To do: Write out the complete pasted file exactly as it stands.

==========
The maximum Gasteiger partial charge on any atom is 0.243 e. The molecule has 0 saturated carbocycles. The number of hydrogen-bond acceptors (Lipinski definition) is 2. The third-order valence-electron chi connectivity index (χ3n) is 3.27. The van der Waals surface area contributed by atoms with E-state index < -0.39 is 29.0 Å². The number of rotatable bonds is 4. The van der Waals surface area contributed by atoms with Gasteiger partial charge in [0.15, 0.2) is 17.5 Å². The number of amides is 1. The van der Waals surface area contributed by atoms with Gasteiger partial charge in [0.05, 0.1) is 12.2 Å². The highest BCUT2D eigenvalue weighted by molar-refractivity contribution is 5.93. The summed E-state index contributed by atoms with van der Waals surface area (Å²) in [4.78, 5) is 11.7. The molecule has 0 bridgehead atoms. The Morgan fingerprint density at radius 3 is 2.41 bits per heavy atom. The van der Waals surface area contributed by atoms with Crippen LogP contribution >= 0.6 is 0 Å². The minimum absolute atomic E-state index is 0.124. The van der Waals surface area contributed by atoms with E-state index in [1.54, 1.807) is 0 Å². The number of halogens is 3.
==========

The maximum Gasteiger partial charge on any atom is 0.243 e. The molecule has 0 saturated carbocycles. The number of hydrogen-bond acceptors (Lipinski definition) is 2. The third-order valence-electron chi connectivity index (χ3n) is 3.27. The van der Waals surface area contributed by atoms with E-state index < -0.39 is 29.0 Å². The number of rotatable bonds is 4. The van der Waals surface area contributed by atoms with Gasteiger partial charge in [0.15, 0.2) is 17.5 Å². The number of amides is 1. The van der Waals surface area contributed by atoms with Gasteiger partial charge in [0.05, 0.1) is 12.2 Å². The highest BCUT2D eigenvalue weighted by molar-refractivity contribution is 5.93. The summed E-state index contributed by atoms with van der Waals surface area (Å²) in [4.78, 5) is 11.7. The molecule has 0 bridgehead atoms. The Morgan fingerprint density at radius 3 is 2.41 bits per heavy atom. The van der Waals surface area contributed by atoms with Crippen LogP contribution >= 0.6 is 0 Å². The minimum absolute atomic E-state index is 0.124. The van der Waals surface area contributed by atoms with E-state index in [1.54, 1.807) is 0 Å². The number of halogens is 3.